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Hermosa Beach Aquarium History

In the late 1940's and the 1950's, Hermosa Beach had, what at that time, was considered a state of the art Marine Aquarium - as reported in an article in the Daily Breeze in August 2006 by Andrea Sudano, the aquarium consisted of "giant glass-fronted tanks of the Ocean Aquarium just south of the pier and west of The Strand. Hermosa Beach's own mini Sea World stood just south of the pier where Shumacher Plaza now is -- or as the Daily Breeze put it in 1956: "Just walk to the foot of Pier Avenue and turn your feet to the right before they get wet. In front of you is a large gray building housing numerous specimen from the sea next door. It's the Ocean Aquarium." The original operator and owner A.D McBride opened the aquarium in 1947.

The large blue building was round, so visitors could walk in a circle along the building's edges. The underwater zoo drew about 1.8 million visitors, including more than 25,000 group tours from the Boy Scouts and other youth and school organizations. At the time of its opening, it was considered one of the largest and most modern aquariums in the country.

Being next to the ocean, fresh sea water for the tanks was easily available. The warm local waters were too warm for many of the fish, however, so refrigeration equipment was needed to cool the water. 

One particular stunt gained a huge amount of publicity when Redondo Beach resident Deo Fisher broke the world’s record for most time spent underwater when she stayed under for 55 hours and 39 minutes in a porpoise tank as a publicity stunt. Many television programs at the time showed some of the sea creatures that made their home there. The aquarium also had daily shows of trained seals and the daily feeding of the animals drew large crowds. Long-time Hermosa Beach residents reminisce about buying three sardines for a nickel and feeding what was billed as the “fattest seal in the world”.  Winnie the Whale--very much deceased--was also on display but smelled of formaldehyde.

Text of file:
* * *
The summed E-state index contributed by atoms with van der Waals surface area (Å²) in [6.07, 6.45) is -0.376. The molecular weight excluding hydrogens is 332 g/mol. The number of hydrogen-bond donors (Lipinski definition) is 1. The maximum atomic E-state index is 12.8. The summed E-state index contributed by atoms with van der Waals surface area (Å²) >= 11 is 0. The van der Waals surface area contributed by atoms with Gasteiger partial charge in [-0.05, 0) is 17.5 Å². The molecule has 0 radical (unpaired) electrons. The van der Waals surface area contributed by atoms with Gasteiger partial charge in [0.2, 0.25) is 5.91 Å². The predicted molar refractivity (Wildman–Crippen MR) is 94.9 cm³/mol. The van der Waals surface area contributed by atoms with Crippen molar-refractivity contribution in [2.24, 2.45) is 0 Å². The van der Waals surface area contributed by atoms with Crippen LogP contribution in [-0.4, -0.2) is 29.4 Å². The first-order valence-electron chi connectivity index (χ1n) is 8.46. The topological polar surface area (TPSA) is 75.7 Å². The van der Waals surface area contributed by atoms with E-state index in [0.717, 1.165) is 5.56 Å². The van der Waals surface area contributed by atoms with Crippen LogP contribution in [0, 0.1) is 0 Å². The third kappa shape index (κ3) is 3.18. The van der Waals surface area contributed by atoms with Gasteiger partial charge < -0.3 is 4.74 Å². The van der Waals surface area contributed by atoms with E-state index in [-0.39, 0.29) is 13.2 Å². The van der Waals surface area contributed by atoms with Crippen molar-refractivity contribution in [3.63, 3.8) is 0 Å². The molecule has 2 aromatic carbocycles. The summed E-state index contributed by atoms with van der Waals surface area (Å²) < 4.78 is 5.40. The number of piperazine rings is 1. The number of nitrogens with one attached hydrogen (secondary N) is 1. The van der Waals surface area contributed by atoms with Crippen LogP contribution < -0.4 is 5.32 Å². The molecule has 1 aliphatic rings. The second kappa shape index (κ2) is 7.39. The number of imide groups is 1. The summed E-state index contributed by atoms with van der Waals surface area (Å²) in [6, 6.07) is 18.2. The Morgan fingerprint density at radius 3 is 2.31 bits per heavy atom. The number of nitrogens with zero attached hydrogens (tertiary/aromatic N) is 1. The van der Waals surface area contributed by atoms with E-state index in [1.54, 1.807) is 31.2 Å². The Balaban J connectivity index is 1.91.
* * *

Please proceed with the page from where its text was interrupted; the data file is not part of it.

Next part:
Picture of Hermosa Beach Aquarium from the 1950's - photo by Ron Felsing


"While Marineland of the Pacific entertained tourists on the Palos Verdes Peninsula for more than 30 years, the Ocean Aquarium wasn't nearly as lucky. By all accounts, the facility enjoyed barely a 10-year run. An apparent squabble between McBride and the city over a 40-year lease calling for the development of a new pier caused both parties to hire lawyers in January 1956."  In 1957, the Aquarium was sold to Fred Thomas Salatino and a partner. 

"According to a Breeze article, the city was offered the aquarium's land and several nearby parcels for $85,000 in June 1958, and bought the land several years later.  After the fish were shipped out, the underwater zoo apparently sat vacant for some time. Demolition on the structure began March 19, 1962, to make way for a parking lot."

For more information about Palos Verdes and South Bay Real Estate and buying and selling a home on the Palos Verdes Peninsula, visit my website at http://www.maureenmegowan.com . I try to make this the best real estate web blog in the South Bay Los Angeles and the Palos Verdes Peninsula. I would love to hear your comments or suggestions.

Comment balloon 0 commentsMaureen Megowan • July 24 2016 12:05PM

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